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Providence hires Roger Williams University to lead next steps of reparations process

The proposal lists the Providence Cultural Equity Initiative as a subcontractor and the Providence Public Library as a partner

The front door of the Market House in Market Square, the epicenter of Providence's trade and markets in the mid-18th century.Matthew J. Lee/Globe staff

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Happy Thursday and welcome to Rhode Map, your daily guide to everything happening in the Ocean State. I’m Dan McGowan and I’m not embarrassed to say that I’ll watch the “Gossip Girl” reboot. Follow me on Twitter @DanMcGowan or send tips to Dan.McGowan@globe.com.

As the city of Providence continues to explore a municipal reparations program for Black and Indigenous people, it has hired Roger Williams University to lead the next step in the process.


The city will pay the university $99,000 to oversee a community outreach effort that will involve identifying stakeholders, crafting key goals for reparations, and developing a framework for future phases of the program by the end of the year, according to the university’s proposal.

Roger Williams was the sole bidder to oversee the program. The proposal lists the Providence Cultural Equity Initiative as a subcontractor and the Providence Public Library as a partner.

“Community meetings will take place first and foremost in Providence’s neighborhoods that have historically been populated by African heritage and indigenous communities, and will involve centering the prominent and active stakeholders associated with each neighborhood, with lead stakeholders to serve as paid consultants,” the university’s proposal states.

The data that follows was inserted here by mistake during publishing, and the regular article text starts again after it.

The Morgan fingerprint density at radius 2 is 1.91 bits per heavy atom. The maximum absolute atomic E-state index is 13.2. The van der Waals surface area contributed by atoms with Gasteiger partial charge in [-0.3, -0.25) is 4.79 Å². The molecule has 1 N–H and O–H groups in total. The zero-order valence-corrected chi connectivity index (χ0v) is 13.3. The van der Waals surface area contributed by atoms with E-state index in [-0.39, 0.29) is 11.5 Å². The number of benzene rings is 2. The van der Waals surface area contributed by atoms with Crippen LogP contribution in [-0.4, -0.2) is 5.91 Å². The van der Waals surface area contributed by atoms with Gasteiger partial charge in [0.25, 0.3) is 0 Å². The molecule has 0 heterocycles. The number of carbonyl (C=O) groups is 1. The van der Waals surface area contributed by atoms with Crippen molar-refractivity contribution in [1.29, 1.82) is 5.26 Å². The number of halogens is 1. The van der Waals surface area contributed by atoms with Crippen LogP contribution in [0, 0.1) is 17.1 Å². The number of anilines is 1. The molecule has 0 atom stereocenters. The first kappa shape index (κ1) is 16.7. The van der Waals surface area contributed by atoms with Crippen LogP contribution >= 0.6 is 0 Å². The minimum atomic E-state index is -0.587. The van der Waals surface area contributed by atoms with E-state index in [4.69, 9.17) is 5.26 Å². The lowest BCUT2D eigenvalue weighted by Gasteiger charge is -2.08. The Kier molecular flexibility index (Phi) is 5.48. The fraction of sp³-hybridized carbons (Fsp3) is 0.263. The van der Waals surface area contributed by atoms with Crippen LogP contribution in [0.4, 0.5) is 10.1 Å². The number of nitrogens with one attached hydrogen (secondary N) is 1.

Mayor Jorge Elorza announced last summer that Providence would launch a reparations program, but he made it clear that the city would first focus on telling the truth about the city’s role in inflicting pain and violence against residents of color (particularly when it came to the slave trade).

Roger Williams has been tapped to lead the second phase of the process – known as reconciliation. That will involve community conversations about the city’s history, and discussions about what a reparations program could look like.


The final phase will focus on reparations, which is likely to begin in 2022.

Elorza has said he is open to multiple options for reparations, which could range from cash payments or college tuition assistance to investments in neighborhoods. He has not placed a price tag on the program or said how the city would pay for it.


🎤️ Podcast: Don’t miss the latest edition of Rhode Island Report, where Amanda Milkovits interviews Jon Dodd from the Atlantic Shark Institute. Read more. Subscribe on Apple PodcastsSpotifyAmazon MusiciHeartRadio, and Google Podcasts.

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Each day, Rhode Map offers a cheat sheet breaking down what’s happening in Rhode Island. Have an idea? E-mail us at RInews@globe.com.

⚓ BIRTHDAYS: Rhode Map readers, if you want a friend or family member to be recognized on Friday, send me an e-mail with their first and last name, and their age.

⚓ Governor Dan McKee and Lieutenant Governor Sabina Matos are holding another virtual community conversation on Facebook at 5 p.m. about what Rhode Island should look like in 2030. This week’s focus is on transportation and infrastructure. 

⚓ At 10:30 a.m., Governor McKee and US Senator Jack Reed are announcing $7.2 million in federal funding for  public health, school-based health, and community-based organizations’ workforces for Rhode Island’s COVID-19 response and recovery.


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Dan McGowan can be reached at dan.mcgowan@globe.com. Follow him on Twitter at @danmcgowan.